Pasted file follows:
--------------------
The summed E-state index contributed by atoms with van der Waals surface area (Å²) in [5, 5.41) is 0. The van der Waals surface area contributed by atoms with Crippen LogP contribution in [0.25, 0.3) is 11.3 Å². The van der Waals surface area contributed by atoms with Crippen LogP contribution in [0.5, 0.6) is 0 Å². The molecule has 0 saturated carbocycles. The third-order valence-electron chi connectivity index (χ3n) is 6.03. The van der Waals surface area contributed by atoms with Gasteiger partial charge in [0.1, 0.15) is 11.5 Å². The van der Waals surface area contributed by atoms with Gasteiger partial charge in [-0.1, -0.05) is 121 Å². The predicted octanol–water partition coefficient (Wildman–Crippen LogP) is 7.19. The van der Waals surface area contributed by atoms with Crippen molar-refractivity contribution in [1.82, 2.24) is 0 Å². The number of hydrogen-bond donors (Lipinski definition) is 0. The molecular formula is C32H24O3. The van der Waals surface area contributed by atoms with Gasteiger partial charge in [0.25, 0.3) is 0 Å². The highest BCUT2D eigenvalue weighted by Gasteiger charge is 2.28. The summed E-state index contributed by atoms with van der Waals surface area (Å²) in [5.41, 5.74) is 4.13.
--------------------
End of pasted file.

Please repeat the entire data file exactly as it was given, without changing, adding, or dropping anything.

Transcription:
The summed E-state index contributed by atoms with van der Waals surface area (Å²) in [5, 5.41) is 0. The van der Waals surface area contributed by atoms with Crippen LogP contribution in [0.25, 0.3) is 11.3 Å². The van der Waals surface area contributed by atoms with Crippen LogP contribution in [0.5, 0.6) is 0 Å². The molecule has 0 saturated carbocycles. The third-order valence-electron chi connectivity index (χ3n) is 6.03. The van der Waals surface area contributed by atoms with Gasteiger partial charge in [0.1, 0.15) is 11.5 Å². The van der Waals surface area contributed by atoms with Gasteiger partial charge in [-0.1, -0.05) is 121 Å². The predicted octanol–water partition coefficient (Wildman–Crippen LogP) is 7.19. The van der Waals surface area contributed by atoms with Crippen molar-refractivity contribution in [1.82, 2.24) is 0 Å². The number of hydrogen-bond donors (Lipinski definition) is 0. The molecular formula is C32H24O3. The van der Waals surface area contributed by atoms with Gasteiger partial charge in [0.25, 0.3) is 0 Å². The highest BCUT2D eigenvalue weighted by Gasteiger charge is 2.28. The summed E-state index contributed by atoms with van der Waals surface area (Å²) in [5.41, 5.74) is 4.13.